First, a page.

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Ervin Gaffield spreads gravel at a J.W. Fowler Co. omesite Monday.
October 09, 2012
DALLAS -- Dallas City Council will consider extending a temporary systems development charge (SDC) discount -- which seems to have helped spur an increase in new home construction in Dallas -- at its meeting Monday night.
The discount, which began in February, waives the sewer SDC for new homes and cuts in half the water SDC on those homes less that 1,700 square feet.
The discount may have played a role in the increase in new home building permits issued so far in 2012.
According to Ted Cuno of the city of Dallas building department, building applications for 29 single-family houses and two duplexes have been turned in to the city so far this year.
Of those, 23 of the homes and both duplexes have qualified for the water SDC discount.
As a comparison, in all of 2011 only 13 permits for single family homes were issued.
The discount was to end on Sept. 30. However, the city council decided to extend the program through Oct. 15.
That decision came after a Dallas home builder and a real estate agent said the conclusion of the program could have a negative impact on impending sales.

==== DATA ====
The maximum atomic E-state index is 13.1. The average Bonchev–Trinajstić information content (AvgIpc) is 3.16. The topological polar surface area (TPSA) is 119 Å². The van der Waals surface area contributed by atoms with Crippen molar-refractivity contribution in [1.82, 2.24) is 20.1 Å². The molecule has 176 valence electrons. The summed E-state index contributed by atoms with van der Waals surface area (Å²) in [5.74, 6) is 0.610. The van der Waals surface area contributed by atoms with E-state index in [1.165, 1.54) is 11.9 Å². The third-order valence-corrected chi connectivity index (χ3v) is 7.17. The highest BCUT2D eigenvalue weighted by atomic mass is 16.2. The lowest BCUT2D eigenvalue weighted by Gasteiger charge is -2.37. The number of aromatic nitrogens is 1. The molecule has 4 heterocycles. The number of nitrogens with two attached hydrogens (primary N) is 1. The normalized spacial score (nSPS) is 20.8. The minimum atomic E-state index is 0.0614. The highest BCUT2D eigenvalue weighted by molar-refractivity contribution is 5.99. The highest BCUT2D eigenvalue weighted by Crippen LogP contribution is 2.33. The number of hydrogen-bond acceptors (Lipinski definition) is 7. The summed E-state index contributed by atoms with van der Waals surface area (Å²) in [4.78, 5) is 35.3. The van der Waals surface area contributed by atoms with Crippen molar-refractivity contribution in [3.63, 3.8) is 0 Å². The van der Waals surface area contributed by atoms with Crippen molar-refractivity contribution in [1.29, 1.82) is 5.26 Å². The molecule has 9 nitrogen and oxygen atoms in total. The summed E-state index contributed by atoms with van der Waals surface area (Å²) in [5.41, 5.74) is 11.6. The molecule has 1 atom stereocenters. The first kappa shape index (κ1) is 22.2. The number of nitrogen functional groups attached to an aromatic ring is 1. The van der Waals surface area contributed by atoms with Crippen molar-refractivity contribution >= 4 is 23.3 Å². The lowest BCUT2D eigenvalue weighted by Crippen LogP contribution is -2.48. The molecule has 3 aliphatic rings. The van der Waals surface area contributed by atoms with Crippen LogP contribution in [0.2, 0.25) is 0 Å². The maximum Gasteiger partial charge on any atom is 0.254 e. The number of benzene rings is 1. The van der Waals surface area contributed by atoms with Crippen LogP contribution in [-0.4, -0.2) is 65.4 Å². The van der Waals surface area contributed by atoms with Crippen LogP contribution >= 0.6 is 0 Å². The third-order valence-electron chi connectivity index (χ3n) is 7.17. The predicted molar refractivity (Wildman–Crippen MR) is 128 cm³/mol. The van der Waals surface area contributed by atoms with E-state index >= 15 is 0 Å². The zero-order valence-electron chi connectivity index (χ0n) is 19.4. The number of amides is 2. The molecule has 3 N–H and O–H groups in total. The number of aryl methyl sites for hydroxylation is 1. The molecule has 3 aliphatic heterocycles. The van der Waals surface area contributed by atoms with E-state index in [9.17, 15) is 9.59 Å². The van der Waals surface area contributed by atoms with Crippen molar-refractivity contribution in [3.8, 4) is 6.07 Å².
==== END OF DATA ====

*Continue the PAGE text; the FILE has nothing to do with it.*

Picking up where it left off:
A report from staff outlining the impact of the discount is planned for the council's meeting Monday at 7 p.m. at City Hall.
Paul Trahan, the vice president of land acquisition and development for J.W. Fowler Co.'s development division the Fife Group, said at the council's Oct. 1 meeting he had three sales on the line that he believed the discount would impact. He asked the council to move the end date for the discount until after the council had a chance to review staff findings.
Trahan said the SDC waiver and discount played a role in several sales so far this year.
"It stimulated a growth of seven to eight of them, possibly more," he said.
Trahan said he was pleased with the council's decision to continue the discount until Monday and plans to attend that night's meeting.
Nancie Rogers, with Windermere Real Estate in Dallas, also wrote a letter in support of continuing the program.
"The reduced SDC fees, for some of the new home owners, has definitely made the difference between building and not building a new home. Budgets are tight for both purchasers and builders," she wrote.
She also testified Oct. 1, saying that with more building in the community, more money is being spent on building supplies and other goods and services in town.
The council was split initially, with some concerned about taking action before seeing the staff report, but an extension was approved.
The temporary waiver was approved originally as an attempt to stimulate home building within the city.
According to Trahan, it seems to have been successful, at least compared to 2011.
"For Fowler, its been a substantial increase," he said.